(With thanks to Legally Drawn)
Deborah Jones Merritt of Ohio State’s Moritz College of Law has written a fascinating paper on what happened to the graduating class of 2010. Her study uses data from Ohio and compares it to the After the JD (AJD) study which used the national graduating class of 2000. Merritt’s sample includes all those who passed the Ohio Bar examination in 2010. Another paper that treats some of these issues is The Economic Value of a Law Degree by Simkovic and McIntyre, which rates the lifetime value of a law degree at around $1 million.
Merritt’s use of Ohio appears to match national attributes (see Table II) but the single state approach means she can capture almost the entire population for 2010. She discloses her methodology fully and I won’t discuss it here yet it’s worth reading for both its successes and its limits.
The first key finding is how few lawyers got jobs that required a law licence (68%) and within that only a small proportion (40%) found jobs in law firms. And a year after graduating 10% remained unemployed. Four years later in 2014 the situation was little better. One per cent more had law firm jobs while the same proportion had jobs that required no licence (18%) and the unemployed came down to only 6.3%.
In contrast the AJD cohort showed more success. Nearly 80% had jobs requiring law licences and nearly 50% had jobs in law firms. Only 10% had jobs not requiring a licence and a mere 6.3% were unemployed.
The Ohio group changed jobs more frequently and their employment was episodic whereas the AJD group seemed to show continuing progress in the labour market. The AJD group worked in bigger law firms while the Ohio group appeared to gravitate to solo practice and small firm work. The economic pickup in the post-recession years didn’t create jobs for the Ohio class in the bigger law firms. The consequence of this is that the Ohio class earned considerably less than the AJD group and didn’t receive the same mentoring opportunities by virtue of working in small firms which engaged in less of these types of activities. Many of the Ohio cohort started their own, not very successful, solo practices. These tended to close down early on.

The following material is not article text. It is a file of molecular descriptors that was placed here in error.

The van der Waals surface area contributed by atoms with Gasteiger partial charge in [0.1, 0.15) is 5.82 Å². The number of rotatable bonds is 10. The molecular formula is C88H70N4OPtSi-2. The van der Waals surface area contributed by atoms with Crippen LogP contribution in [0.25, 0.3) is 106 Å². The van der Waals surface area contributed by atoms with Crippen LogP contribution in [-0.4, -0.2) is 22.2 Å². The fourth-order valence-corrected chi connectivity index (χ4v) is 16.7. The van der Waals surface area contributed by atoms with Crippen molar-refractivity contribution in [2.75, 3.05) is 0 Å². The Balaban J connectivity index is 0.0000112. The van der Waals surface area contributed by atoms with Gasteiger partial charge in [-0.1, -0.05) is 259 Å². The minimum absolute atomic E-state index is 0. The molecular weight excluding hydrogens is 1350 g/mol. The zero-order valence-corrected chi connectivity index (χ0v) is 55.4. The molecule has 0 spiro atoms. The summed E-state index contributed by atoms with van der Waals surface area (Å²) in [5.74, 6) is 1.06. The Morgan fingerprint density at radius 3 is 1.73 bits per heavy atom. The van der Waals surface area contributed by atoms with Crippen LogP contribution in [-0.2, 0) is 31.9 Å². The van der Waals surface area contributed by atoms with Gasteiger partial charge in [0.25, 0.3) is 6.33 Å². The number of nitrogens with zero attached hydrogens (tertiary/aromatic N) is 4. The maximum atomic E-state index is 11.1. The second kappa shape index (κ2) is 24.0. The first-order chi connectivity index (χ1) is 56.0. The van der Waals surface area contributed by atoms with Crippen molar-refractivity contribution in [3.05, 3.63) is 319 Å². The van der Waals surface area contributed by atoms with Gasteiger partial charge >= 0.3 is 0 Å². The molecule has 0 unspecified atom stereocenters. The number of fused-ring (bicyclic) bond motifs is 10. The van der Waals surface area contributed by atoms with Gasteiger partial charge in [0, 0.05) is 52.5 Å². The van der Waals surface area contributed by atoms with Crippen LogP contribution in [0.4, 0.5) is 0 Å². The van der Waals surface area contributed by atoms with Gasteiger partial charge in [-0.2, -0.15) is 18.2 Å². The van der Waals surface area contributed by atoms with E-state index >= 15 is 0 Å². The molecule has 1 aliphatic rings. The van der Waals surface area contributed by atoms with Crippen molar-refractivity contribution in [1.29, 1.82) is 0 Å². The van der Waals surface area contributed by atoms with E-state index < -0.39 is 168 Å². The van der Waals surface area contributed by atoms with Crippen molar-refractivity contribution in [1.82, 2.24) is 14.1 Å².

Government jobs showed equal numbers between the Ohio and AJD groups but after four years the Ohio group was disproportionately located in non-law government jobs. A similar process occurred with business jobs where Ohio ended up with a greater proportion of non-law posts in business than the AJD group.
Gender differences lived up/down to expectations as men were more likely to be in private practice while women were in state and local government and business jobs. In the AJD group the differences were never so marked.
Merritt points to the usual suspects or culprits for these results: disaggregation of legal work; disrupting technologies; deskilling of legal work, e.g. non-lawyer compliance officers; oversupply of lawyers; and global competition from,e.g. legal process outsourcers.
The consequences aren’t good for law schools who are dealing with declining enrolments and squeezes on tuition levels with flat employment prospects for their graduates. Merritt argues that law schools will have to think creatively about future legal education. She asserts the changes occurring are not temporary but systemic and law schools will have to work out how to cater for law related jobs as well as those requiring law licences.
As a last thought I can’t help but wonder if this is a particularly American phenomenon or whether we might see similar changes in Europe and Asia, for example. It doesn’t appear so yet. Maybe the regulatory freedoms enjoyed by the legal services markets in the UK and Australia (and potentially other countries) are liberating the markets from old, hidebound, traditional ways of doing business that are generating new opportunities for law graduates. I see this in the UK. Perhaps then the US legal profession (and its regulators) is its own worst enemy.